- Profitability: How will margin and profitability be affected if auto-renewal is limited or prohibited? What changes are needed to financial forecasting models and their assumptions and what is their likely impact on margin and profitability? What are the implications on share price, investor confidence and market value?
- Operation costs: What impact will the expansion of pricing govenance requirements and enhanced communications and transparency have on our cost base?
In 2016 the Association of British Insurers (ABI) and the British Insurance Brokers’ Association (BIBI) launched a joint Code of Good Practice to help insurers and insurance brokers recognise and help potentially vulnerable customers, who may need extra support when renewing motor and home insurance policies. It seems that practices that would harm customers still continue which concern the regulator. .
The supply side remedies will create winners and losers so organisations need to assess the potential impact immediately.
Pricing – transparency on pricing will show how the organisation uses underlying data to set premiums and stop firms from setting segmental pricing.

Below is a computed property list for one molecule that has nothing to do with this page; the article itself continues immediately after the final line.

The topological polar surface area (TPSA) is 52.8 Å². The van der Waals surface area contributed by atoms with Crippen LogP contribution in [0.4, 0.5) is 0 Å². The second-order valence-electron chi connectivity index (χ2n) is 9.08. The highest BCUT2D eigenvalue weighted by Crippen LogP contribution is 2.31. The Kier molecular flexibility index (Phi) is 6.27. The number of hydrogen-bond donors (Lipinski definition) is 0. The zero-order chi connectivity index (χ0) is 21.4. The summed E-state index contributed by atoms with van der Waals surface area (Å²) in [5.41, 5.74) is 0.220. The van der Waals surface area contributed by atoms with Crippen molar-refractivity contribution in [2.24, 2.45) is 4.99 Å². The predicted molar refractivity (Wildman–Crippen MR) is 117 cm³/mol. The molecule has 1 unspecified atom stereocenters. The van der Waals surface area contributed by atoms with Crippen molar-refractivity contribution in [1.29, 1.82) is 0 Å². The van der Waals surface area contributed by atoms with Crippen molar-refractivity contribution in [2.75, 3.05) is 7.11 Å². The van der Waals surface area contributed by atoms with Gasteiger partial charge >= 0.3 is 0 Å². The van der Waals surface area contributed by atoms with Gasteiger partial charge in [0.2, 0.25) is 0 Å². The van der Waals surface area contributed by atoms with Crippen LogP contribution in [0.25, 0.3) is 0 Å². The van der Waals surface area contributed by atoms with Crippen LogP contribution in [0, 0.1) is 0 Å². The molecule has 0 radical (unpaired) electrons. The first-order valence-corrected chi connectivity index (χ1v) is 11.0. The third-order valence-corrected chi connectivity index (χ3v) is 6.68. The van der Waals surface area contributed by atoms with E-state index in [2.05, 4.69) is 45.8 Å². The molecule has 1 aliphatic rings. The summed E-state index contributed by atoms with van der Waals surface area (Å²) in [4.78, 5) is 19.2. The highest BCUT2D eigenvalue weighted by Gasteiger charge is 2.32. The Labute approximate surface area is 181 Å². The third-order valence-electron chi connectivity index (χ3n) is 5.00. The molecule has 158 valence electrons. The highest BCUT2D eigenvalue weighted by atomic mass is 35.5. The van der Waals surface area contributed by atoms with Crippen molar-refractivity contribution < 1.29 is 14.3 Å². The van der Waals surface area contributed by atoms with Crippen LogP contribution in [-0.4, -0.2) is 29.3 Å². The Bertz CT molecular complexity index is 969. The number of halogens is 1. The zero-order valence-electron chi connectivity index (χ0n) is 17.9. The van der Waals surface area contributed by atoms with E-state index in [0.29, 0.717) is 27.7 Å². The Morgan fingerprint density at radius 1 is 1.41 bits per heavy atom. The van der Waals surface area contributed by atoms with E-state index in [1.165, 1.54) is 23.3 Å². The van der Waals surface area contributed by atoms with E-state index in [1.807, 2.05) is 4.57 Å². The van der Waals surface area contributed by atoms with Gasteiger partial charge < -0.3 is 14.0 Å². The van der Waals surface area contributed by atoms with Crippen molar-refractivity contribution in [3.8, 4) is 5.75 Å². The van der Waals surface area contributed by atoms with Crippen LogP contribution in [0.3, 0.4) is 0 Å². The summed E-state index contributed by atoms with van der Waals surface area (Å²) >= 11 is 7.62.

Renewal processes – Additional training required to ensure that staff are able to articulate new and renewal premium setting.
Cost of enhanced communications and transparency - Transparent pricing may lead to a constant churning of products and lower levels of customer trust. Documentation and process changes will incur further costs.
Expansion of pricing and governance requirements – increased understanding at all levels of price optimisation and how it is used in the firm. Increased focus on price optimisation in conduct management information to ensure it is not unfairly discriminatory.
Pricing – may reduce the commission margins as providers try to recoup loss of revenue or mitigate rising costs associated with implementation of new rules.
Renewal processes – providers may impose greater transparency and scrutiny over renewals with the resource implications and potential distraction as well as impact on margins and profitability
Cost of enhanced communications and transparency – brokers will have to demonstrate the “best price for the customer” which may lead to greater market analysis documentation.
Providers may increasingly move to a direct model to reduce intermediary costs.
Expansion of governance requirements and management information - potential increase in scrutiny and expectations from providers with the resource implications and potential distraction.